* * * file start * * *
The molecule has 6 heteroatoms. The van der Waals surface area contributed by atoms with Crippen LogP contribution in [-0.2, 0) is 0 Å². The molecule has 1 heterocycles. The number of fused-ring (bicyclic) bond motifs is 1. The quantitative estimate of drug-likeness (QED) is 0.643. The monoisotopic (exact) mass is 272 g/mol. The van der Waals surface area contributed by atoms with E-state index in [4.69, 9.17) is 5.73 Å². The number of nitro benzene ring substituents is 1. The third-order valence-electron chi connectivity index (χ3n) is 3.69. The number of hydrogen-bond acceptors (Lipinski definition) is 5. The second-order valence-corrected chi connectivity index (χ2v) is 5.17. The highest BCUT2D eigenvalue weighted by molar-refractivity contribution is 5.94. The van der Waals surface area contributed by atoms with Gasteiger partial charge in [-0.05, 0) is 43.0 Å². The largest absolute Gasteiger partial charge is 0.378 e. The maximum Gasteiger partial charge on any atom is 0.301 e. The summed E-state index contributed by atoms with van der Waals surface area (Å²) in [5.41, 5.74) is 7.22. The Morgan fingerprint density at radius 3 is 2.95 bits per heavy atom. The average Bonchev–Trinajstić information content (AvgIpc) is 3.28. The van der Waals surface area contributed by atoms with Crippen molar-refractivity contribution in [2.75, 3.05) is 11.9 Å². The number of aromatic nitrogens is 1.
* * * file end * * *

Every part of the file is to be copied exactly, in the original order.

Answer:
The molecule has 6 heteroatoms. The van der Waals surface area contributed by atoms with Crippen LogP contribution in [-0.2, 0) is 0 Å². The molecule has 1 heterocycles. The number of fused-ring (bicyclic) bond motifs is 1. The quantitative estimate of drug-likeness (QED) is 0.643. The monoisotopic (exact) mass is 272 g/mol. The van der Waals surface area contributed by atoms with E-state index in [4.69, 9.17) is 5.73 Å². The number of nitro benzene ring substituents is 1. The third-order valence-electron chi connectivity index (χ3n) is 3.69. The number of hydrogen-bond acceptors (Lipinski definition) is 5. The second-order valence-corrected chi connectivity index (χ2v) is 5.17. The highest BCUT2D eigenvalue weighted by molar-refractivity contribution is 5.94. The van der Waals surface area contributed by atoms with Gasteiger partial charge in [-0.05, 0) is 43.0 Å². The largest absolute Gasteiger partial charge is 0.378 e. The maximum Gasteiger partial charge on any atom is 0.301 e. The summed E-state index contributed by atoms with van der Waals surface area (Å²) in [5.41, 5.74) is 7.22. The Morgan fingerprint density at radius 3 is 2.95 bits per heavy atom. The average Bonchev–Trinajstić information content (AvgIpc) is 3.28. The van der Waals surface area contributed by atoms with Crippen molar-refractivity contribution in [2.75, 3.05) is 11.9 Å². The number of aromatic nitrogens is 1.